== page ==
This opening image is by way of an explanation about what this little series is about. First and foremost it is about how I go about painting Deathwing. Secondly and secondmost its about how I'm going about painting Deathwing bone armour in a different way.
On the left in the picture above is my old style of painting Deathwing armour, which produced a bone effect, that was a little too warm for my tastes. Too creamy even. Although the technique isn't bad, there is scant regard on the bone armour for light sourcing. It is not a bad figure and not bad for my first year getting back into painting. There is a lot of it I'm happy about, especially as it was my first conversion. I'm not thrilled about the badly drilled gun barrels, but otherwise its ok. Apart from the gun barrels. And the bone.
Earlier this year I finished my first ever 40k tank and being fairly ambitious, I decided to start big and painted a Deathwing landraider crusader.
I took a different approach to painting the armour on this, as I figured the creamy bone just wasn't going to cut it. I used different paints, used my airbrush properly for the first time and also played around with weathering powders. I'm much happier with how the bone effect for the armour came out, I changed the colour scheme for other elements of the armour from the way I normally did them and generally had a blast.
This led to me painting the guy on the left in the topmost picture and also directly above here, the Deathwing Angelus Mortis. This was a much more ambitious conversion for me and I'm again happy with the results. The bone armour is painted with much more attention to light sourcing and is much cooler than the creamy bone. There's a lot of other elements included as well, like battle damage. They're not perfect but, it was my first attempt at doing them on a figure.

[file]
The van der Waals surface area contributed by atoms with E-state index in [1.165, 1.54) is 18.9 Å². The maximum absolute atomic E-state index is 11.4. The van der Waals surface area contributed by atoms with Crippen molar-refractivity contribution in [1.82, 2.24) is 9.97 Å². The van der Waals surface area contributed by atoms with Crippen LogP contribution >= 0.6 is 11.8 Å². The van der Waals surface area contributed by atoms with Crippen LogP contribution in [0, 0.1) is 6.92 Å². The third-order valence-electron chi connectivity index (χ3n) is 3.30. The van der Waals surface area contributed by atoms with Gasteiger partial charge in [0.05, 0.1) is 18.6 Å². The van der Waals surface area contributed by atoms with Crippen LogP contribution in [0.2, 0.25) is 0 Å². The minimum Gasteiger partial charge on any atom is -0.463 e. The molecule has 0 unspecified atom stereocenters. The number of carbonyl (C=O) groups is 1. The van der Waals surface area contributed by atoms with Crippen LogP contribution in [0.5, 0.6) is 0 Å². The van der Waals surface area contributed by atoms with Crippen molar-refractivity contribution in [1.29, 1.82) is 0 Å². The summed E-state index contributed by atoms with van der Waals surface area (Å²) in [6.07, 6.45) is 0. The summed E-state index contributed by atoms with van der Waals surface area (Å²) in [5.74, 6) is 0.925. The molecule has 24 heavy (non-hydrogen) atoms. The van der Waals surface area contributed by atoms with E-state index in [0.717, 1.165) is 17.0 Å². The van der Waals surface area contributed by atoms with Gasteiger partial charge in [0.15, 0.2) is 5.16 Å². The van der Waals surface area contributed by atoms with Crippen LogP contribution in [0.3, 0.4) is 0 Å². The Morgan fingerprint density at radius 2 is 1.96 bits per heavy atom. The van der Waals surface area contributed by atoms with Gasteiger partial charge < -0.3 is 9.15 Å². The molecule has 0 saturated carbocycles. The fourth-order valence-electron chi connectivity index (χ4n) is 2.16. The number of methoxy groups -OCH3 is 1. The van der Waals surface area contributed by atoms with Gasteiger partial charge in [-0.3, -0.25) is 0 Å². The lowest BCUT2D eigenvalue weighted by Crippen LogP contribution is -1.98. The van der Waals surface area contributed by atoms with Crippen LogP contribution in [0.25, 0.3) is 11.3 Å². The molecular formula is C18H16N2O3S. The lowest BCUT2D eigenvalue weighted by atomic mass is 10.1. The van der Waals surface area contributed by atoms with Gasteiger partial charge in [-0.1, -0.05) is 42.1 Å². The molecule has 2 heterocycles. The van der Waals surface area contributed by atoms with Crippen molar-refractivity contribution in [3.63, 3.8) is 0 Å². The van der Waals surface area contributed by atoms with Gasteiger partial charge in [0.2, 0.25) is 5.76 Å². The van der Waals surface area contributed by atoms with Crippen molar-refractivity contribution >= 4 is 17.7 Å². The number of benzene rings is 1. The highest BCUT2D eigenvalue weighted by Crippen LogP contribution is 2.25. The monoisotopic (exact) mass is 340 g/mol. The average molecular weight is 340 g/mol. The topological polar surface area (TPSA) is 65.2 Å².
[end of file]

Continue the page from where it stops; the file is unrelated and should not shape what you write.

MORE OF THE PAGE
The long and the short of this is I have a new way of painting bone coloured armour and I'm still refining the approach. So lets get started.
First up we have wait we're painting, the assault squad from Black Reach on shiny micro-arts bases. Some of the models have slightly shonky green stuff additions, which are my first attempt at sculpting extra features on armour. After cleaning, prepping and assembly, I've drilled the barrels and added a few additional features (extra purity seal and terminator honour). I've also either replaced all of the shoulder pads with those from the Dark Angels bits sprues, or moulded my own emblems using green stuff and instant mould. Basically this just an image of unpainted plastic figures. Woo, guinea pig!
Next step is to prime them with grey. I find white to be too bright and difficult to work with in the early stages and black is too dark for bone. Once they're dry, I apply a wash of Devlan Mud to pick out the details and establish some contrast. I know washing at this early stage is odd but I find it helps build up the depth as I go.
You might also notice that the squad sergeant has a helmet rather than the default bald head. This is because I really don't understand the GW convention of indicated officers or characters by removing their armour. It MAKES NO SENSE to me, so I tend to do away with wherever I can.
I then break out my trusty Badger 150 airbush and get to work on my colour scheme. First coat is of Reaper Master series Bone Shadow all over the miniatures, followed by a coat of Reaper Polished Bone. The latter is applied from the direction of my lightsource, so various parts of the model don't get hit by the slightly lighter shade.Apologies that my macro photography is the best, but hopefully you can see on the arm how the lighter paint has sprayed onto the upper areas of the model and left underarm, back of the shoulderpad and other areas darker. The contrast is stronger than it appears here, but I still don't have an ideal light set-up for pictures so some of the colour has bled out.